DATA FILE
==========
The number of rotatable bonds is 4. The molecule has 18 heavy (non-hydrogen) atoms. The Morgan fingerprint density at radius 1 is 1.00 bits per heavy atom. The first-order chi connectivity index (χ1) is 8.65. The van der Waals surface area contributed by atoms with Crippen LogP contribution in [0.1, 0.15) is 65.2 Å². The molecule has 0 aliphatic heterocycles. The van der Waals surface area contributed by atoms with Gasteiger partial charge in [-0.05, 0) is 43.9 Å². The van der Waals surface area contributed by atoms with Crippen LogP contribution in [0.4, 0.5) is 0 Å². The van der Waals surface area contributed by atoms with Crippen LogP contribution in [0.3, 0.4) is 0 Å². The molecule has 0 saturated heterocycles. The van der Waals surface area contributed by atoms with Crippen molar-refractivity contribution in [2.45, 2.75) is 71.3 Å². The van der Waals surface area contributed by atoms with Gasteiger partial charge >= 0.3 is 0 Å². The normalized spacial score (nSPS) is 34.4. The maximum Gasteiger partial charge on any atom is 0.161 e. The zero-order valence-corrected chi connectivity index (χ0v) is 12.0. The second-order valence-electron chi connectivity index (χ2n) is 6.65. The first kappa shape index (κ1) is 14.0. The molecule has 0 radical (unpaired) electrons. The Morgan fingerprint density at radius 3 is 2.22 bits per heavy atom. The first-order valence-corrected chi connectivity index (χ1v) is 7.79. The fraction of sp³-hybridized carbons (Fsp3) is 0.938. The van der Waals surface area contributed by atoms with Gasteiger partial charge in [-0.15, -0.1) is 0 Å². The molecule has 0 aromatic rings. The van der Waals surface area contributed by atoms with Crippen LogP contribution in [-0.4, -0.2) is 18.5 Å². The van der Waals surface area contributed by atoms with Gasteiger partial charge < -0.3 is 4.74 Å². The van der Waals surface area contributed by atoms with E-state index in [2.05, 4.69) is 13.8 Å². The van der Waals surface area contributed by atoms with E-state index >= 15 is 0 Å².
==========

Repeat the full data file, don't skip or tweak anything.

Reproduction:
The number of rotatable bonds is 4. The molecule has 18 heavy (non-hydrogen) atoms. The Morgan fingerprint density at radius 1 is 1.00 bits per heavy atom. The first-order chi connectivity index (χ1) is 8.65. The van der Waals surface area contributed by atoms with Crippen LogP contribution in [0.1, 0.15) is 65.2 Å². The molecule has 0 aliphatic heterocycles. The van der Waals surface area contributed by atoms with Gasteiger partial charge in [-0.05, 0) is 43.9 Å². The van der Waals surface area contributed by atoms with Crippen LogP contribution in [0.4, 0.5) is 0 Å². The van der Waals surface area contributed by atoms with Crippen LogP contribution in [0.3, 0.4) is 0 Å². The molecule has 0 saturated heterocycles. The van der Waals surface area contributed by atoms with Crippen molar-refractivity contribution in [2.45, 2.75) is 71.3 Å². The van der Waals surface area contributed by atoms with Gasteiger partial charge >= 0.3 is 0 Å². The normalized spacial score (nSPS) is 34.4. The maximum Gasteiger partial charge on any atom is 0.161 e. The zero-order valence-corrected chi connectivity index (χ0v) is 12.0. The second-order valence-electron chi connectivity index (χ2n) is 6.65. The first kappa shape index (κ1) is 14.0. The molecule has 0 radical (unpaired) electrons. The Morgan fingerprint density at radius 3 is 2.22 bits per heavy atom. The first-order valence-corrected chi connectivity index (χ1v) is 7.79. The fraction of sp³-hybridized carbons (Fsp3) is 0.938. The van der Waals surface area contributed by atoms with Gasteiger partial charge in [-0.15, -0.1) is 0 Å². The molecule has 0 aromatic rings. The van der Waals surface area contributed by atoms with Crippen LogP contribution in [-0.4, -0.2) is 18.5 Å². The van der Waals surface area contributed by atoms with Gasteiger partial charge < -0.3 is 4.74 Å². The van der Waals surface area contributed by atoms with E-state index in [2.05, 4.69) is 13.8 Å². The van der Waals surface area contributed by atoms with E-state index >= 15 is 0 Å².